So what kinds of ideas did Erol help bring to the table?
All sorts of weird things, really. He had Screech playing the snare drums in "Around the Hairpin” in the shower, he had me singing entire songs outside… it’s like method acting. Y’know, "Where do you see yourself when you sing this song Kate? I’m gonna put you in that environment to get the right take out of you.” And I’d say, "I’m outside, it’s night time.” Right, so we did it at 11:00 at night, put the microphone up a drain pipe, sang it outside on a street in London [laughs]. That was "Guilt,” and that take is on the record.

Sounds like he took a page from Martin Hannett’s guide to producing…
Yes, he’s definitely a method producer. He’s not the sort of person who’ll say, "No, you can’t do that at all.” There’s no rules with Erol.

I think with Erol on board, I was expecting something a bit more aimed towards the dance floor. Was there any talk about that?
No, the music always comes from us, and Erol’s wasn’t interested in making a dance record because he still plays house music at clubs — he wanted to make a Long Blondes record. The music had to come from us writing songs for the studio. If there is a dance-y element to it that’s because we wrote the songs that way. The thing that Erol did bring to it from DJing and remixing was a much bigger beat; he really worked on the drums a lot more, and the bass, made the rhythm section very tight, and we threw loops and samples in there, which we’d never really done before. I think the album kinda hints at a dancier direction, but that was coming from us rather than Erol.

You mentioned that musically the band had a reaction to the first album. When I first "Century” I was thinking, wow, they’re certainly moving in new directions. And then comes "Round the Hairpin.” I hear some early Human League in there. "Too Clever By Half” and "Nostalgia” also stand out. Was it the band’s idea to try such dramatic changes or did Erol suggest it?
It wasn’t something that we discussed, it just happened. I think we were all tired of playing the same songs from the first record because we’d been touring them for a year or longer. This time round we wanted to make music that was refreshing to us, so instead of writing songs with guitar Dorian started writing songs on keyboards, and he’d never played the keyboards so they were bound to sound a bit different. At least 50 percent of the songs on Someone start with a guitar hook, and we didn’t do that on this album. It was discussed, but it was definitely a conscious reaction to the first album. Then when it actually came to making the record, we’d gotten to about six songs that were complete, and then we went into the studio with loads of ideas and wrote them there, sculpted them and molded them, so all of the ones that are quite different and groundbreaking we did in the studio.

Were you at all concerned about the album becoming disjointed?
I don’t think we really worried about it too much, no. [laughs] We’d written an album that we were really happy with, so when it came to the tracklisting we were more thinking of how these songs would work together than people are gonna think this is disjointed in comparison to Someone to Drive You Home. I don’t think the album is disjointed, I think it works really well as a whole because they were all written together, apart from "Guilt.” Thinking about tracklisting, I still think it sounds right like a side a and a side b on vinyl. So we were deciding what the popular song was that we’d put on side a and then dump all of the weird stuff on side b, so it starts with "Here Comes the Serious Bit” and "Round the Hairpin.” All the bands that we love made solid albums and not just three great singles with filler tracks, so we just wanted to do that really.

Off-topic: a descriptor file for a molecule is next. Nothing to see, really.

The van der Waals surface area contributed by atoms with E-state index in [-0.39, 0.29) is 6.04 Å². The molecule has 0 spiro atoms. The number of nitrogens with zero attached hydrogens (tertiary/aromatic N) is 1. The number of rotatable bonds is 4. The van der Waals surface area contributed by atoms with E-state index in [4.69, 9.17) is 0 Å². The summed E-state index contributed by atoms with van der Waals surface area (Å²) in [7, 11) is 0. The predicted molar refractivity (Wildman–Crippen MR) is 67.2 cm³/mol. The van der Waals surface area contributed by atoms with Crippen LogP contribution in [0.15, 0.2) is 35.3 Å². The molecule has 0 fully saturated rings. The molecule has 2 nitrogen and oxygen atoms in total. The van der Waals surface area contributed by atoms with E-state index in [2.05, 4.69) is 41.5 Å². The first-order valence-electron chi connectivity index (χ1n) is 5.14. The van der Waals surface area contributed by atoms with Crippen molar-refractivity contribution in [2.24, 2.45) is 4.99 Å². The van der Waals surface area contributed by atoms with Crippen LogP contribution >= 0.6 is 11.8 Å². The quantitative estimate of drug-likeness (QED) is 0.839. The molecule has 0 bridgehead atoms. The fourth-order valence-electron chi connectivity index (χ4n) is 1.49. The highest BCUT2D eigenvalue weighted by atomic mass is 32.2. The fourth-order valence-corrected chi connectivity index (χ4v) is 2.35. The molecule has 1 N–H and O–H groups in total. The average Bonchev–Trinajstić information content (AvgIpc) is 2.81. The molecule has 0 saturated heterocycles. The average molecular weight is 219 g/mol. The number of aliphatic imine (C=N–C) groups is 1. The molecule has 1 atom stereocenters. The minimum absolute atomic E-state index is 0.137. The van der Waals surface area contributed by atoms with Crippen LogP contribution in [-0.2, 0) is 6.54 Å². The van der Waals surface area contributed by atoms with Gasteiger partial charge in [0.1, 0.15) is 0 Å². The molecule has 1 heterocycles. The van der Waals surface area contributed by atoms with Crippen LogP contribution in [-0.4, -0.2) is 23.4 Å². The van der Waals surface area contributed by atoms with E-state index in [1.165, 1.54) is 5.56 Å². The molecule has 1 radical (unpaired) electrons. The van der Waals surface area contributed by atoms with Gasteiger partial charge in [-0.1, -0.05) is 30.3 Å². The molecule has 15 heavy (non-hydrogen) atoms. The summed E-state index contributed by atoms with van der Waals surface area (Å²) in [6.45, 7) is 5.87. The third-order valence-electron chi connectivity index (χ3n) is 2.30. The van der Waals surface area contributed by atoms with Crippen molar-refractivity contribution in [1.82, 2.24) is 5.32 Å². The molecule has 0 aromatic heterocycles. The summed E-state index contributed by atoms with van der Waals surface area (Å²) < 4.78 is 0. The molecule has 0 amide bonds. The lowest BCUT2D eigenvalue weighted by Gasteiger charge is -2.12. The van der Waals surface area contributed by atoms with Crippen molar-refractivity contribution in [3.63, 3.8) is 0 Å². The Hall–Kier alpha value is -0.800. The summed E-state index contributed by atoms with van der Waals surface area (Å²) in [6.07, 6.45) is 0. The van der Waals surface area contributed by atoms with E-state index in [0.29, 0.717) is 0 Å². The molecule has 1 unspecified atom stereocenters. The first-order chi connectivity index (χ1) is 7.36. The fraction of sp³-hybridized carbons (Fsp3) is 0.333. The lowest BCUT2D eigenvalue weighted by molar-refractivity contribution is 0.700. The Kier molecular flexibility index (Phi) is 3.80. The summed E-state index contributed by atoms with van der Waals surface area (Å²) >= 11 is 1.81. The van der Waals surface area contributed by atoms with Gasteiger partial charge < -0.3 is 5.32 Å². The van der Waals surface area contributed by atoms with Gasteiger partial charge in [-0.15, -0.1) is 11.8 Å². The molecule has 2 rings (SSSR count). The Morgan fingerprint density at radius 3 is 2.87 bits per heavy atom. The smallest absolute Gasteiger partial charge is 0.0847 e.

I’ve got to admit, the first time I heard "Couples”, I was a little surprised. But the more I listen to it, the more I appreciate it.
Yeah, it’s definitely a grower. [laughs]

I noticed the NME has kind of fallen out of love with you guys, which I’m sure you could care less about. However, their review of "Couples accused you guys of putting fashion ahead of the music. How do you respond to a comment like that?
I don't think that’s true… maybe it was initially, but not anymore. We started as a band, which was an idea, rather than five people who knew how to play their instruments really well. I guess we were like an art school band because we wanted to be a bit like Roxy Music, a bit like Blondie, a bit like Pulp, a bit like Suede — bands that had great preconceived ideas of what musicians and pop stars should be like. So we wanted to do that — it is very art school isn’t it? — which I guess made us more about the image, ideas and culture instead of the music because we’d never really played music before. But now I think we’ve made an album that proves we can play our instruments, we do have ideas about music as well as style, culture and image and what pop stars should be. But the NME, they don’t want to say that! [laughs]